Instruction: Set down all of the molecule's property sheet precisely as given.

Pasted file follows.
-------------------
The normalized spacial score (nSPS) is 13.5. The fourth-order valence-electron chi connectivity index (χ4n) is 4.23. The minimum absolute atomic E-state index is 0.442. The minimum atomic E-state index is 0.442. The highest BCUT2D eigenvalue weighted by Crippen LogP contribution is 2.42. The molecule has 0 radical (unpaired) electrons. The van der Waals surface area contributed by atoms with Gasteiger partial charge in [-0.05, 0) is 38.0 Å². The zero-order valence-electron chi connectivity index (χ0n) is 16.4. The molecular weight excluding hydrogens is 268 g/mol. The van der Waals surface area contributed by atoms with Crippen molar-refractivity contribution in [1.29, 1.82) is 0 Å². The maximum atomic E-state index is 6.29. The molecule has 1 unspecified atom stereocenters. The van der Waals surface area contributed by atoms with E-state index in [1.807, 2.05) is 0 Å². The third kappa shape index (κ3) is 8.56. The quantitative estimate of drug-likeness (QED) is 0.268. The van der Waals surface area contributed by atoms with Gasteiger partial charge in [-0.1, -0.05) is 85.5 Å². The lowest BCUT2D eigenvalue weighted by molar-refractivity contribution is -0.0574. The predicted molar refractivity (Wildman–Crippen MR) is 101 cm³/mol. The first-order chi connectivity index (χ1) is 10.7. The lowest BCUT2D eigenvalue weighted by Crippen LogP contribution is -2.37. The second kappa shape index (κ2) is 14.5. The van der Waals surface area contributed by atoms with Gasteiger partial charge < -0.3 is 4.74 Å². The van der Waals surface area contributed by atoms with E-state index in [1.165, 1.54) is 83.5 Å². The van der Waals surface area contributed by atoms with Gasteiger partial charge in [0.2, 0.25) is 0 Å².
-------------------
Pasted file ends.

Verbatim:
The normalized spacial score (nSPS) is 13.5. The fourth-order valence-electron chi connectivity index (χ4n) is 4.23. The minimum absolute atomic E-state index is 0.442. The minimum atomic E-state index is 0.442. The highest BCUT2D eigenvalue weighted by Crippen LogP contribution is 2.42. The molecule has 0 radical (unpaired) electrons. The van der Waals surface area contributed by atoms with Gasteiger partial charge in [-0.05, 0) is 38.0 Å². The zero-order valence-electron chi connectivity index (χ0n) is 16.4. The molecular weight excluding hydrogens is 268 g/mol. The van der Waals surface area contributed by atoms with Crippen molar-refractivity contribution in [1.29, 1.82) is 0 Å². The maximum atomic E-state index is 6.29. The molecule has 1 unspecified atom stereocenters. The van der Waals surface area contributed by atoms with E-state index in [1.807, 2.05) is 0 Å². The third kappa shape index (κ3) is 8.56. The quantitative estimate of drug-likeness (QED) is 0.268. The van der Waals surface area contributed by atoms with Gasteiger partial charge in [-0.1, -0.05) is 85.5 Å². The lowest BCUT2D eigenvalue weighted by molar-refractivity contribution is -0.0574. The predicted molar refractivity (Wildman–Crippen MR) is 101 cm³/mol. The first-order chi connectivity index (χ1) is 10.7. The lowest BCUT2D eigenvalue weighted by Crippen LogP contribution is -2.37. The second kappa shape index (κ2) is 14.5. The van der Waals surface area contributed by atoms with Gasteiger partial charge < -0.3 is 4.74 Å². The van der Waals surface area contributed by atoms with E-state index in [1.165, 1.54) is 83.5 Å². The van der Waals surface area contributed by atoms with Gasteiger partial charge in [0.2, 0.25) is 0 Å².